In the financial services industry, market opportunities grow faster than IT budgets. Beyond financial institutions, other industries are also faced with the same challenges brought about by technology trends such as big data and social media.
However, for the financial services industry, these trends pose some unique challenges.
Compliance, regulations, risks, and evolving business models add on to the industry's burdens. IT departments are pressured to support all these business requirements, improve efficiency and manageability, handle budget constraints, and meet time-to-market goals, while ensuring the security of customer information.
When data is not managed properly, it quickly becomes a liability.
In this article, we'll take a look at some of the ways these trends can impact financial institutions.
In-house data management and classification has gradually become a priority for IT functions with the financial institutions.
As information systems continue to generate more data, it needs to be managed in accordance to regulatory compliance, risk management and performance management standards. Organizations who understand how to tap into this data and translate it into useful business information will have a competitive edge over competitors.
Gartner noted that 2013 is the year of experimentation and early deployment for big data in many organizations, and a recent survey of 720 US companies shared during the Gartner Symposium/ITxpo showed that 34 percent of banking organizations have already invested in big data .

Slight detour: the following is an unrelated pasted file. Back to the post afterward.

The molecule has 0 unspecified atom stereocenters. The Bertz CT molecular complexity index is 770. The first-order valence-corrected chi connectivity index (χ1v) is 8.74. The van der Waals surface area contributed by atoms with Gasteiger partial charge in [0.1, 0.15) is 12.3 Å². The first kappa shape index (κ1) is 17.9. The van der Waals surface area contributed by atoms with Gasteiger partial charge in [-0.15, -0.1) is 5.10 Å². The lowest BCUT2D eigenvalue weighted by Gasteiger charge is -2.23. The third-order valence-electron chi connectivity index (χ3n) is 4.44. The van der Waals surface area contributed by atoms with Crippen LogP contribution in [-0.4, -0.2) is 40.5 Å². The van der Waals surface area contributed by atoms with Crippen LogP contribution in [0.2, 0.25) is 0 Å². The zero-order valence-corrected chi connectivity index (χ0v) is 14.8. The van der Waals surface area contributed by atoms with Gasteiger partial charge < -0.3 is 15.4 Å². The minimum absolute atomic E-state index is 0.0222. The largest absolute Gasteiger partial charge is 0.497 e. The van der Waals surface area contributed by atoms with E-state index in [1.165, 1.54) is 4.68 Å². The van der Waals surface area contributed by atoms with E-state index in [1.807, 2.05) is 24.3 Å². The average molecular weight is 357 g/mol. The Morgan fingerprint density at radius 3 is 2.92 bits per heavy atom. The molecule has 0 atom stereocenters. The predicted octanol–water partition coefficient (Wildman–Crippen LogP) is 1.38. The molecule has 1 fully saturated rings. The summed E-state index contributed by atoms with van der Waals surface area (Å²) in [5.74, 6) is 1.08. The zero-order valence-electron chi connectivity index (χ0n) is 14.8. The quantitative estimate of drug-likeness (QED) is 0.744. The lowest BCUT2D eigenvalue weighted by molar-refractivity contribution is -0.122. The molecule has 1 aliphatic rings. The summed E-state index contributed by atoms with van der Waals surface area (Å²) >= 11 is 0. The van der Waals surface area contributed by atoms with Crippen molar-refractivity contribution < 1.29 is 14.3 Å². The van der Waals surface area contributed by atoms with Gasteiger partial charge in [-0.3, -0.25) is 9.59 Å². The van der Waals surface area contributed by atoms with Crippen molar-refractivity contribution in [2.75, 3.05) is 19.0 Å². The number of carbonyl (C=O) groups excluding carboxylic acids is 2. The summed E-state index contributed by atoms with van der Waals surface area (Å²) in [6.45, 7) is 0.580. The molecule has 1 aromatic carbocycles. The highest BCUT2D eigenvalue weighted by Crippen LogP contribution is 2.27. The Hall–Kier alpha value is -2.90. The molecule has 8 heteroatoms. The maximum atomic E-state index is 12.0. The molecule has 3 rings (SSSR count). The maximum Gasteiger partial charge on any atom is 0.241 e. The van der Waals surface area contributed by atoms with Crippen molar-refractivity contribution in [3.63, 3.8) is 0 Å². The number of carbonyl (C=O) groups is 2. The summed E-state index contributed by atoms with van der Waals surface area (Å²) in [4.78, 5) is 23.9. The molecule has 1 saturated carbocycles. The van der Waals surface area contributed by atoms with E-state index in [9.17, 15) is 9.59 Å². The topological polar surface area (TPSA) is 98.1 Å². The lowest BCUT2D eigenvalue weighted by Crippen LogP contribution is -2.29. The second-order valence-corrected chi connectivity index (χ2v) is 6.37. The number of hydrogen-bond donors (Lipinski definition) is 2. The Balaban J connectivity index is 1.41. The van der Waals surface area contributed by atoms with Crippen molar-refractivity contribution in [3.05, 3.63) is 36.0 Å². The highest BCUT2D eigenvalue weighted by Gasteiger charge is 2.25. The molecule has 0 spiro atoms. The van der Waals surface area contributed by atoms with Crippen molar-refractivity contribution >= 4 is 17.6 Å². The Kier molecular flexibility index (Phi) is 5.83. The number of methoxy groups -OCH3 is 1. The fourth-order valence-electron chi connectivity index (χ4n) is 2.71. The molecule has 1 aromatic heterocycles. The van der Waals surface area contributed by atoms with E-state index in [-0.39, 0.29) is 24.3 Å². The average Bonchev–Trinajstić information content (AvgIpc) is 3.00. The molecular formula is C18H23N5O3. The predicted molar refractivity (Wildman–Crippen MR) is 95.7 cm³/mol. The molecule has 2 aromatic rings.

Asia Pacific organizations, on the other hand, were notably ambitious with 45 percent indicating that they plan to invest on big data during the next two years.
Understanding social media is ultimately about understanding the pulse of consumer sentiment. Responding well and quickly in our digitally connected age may be the key to unlocking competitive advantages.
In an IDC study released in July 2012 on social media trends across verticals, including banking, a key finding highlighted that B2B companies often lag behind their B2C counterparts in terms of driving social media adoption. The report also found that organizations that leverage social media networks to share best practices and identify appropriate resources enable them to increase productivity and improve knowledge sharing.
Li-May Chew, associate research director, Asia/Pacific Financial Advisory Service, IDC Financial Insights, noted that as solutions mature, she “expects social media interactions to be increasingly tracked, captured and mined by banks, with predictive analysis and behavioral modeling applied to the data for gaining competitive advantage.”
Leveraging the hype and potential solution
The financial service industry invested more in IT than any other industry in 2012, using standardization to reduce costs and increase efficiency consistently ranked as their top IT goals.
Chief Information Officers (CIOs) and IT departments value the flexibility, performance and quality of open source solutions, while the cost savings releases resources that can be targeted on innovating and meeting the rapidly changing demands of their businesses, today and tomorrow.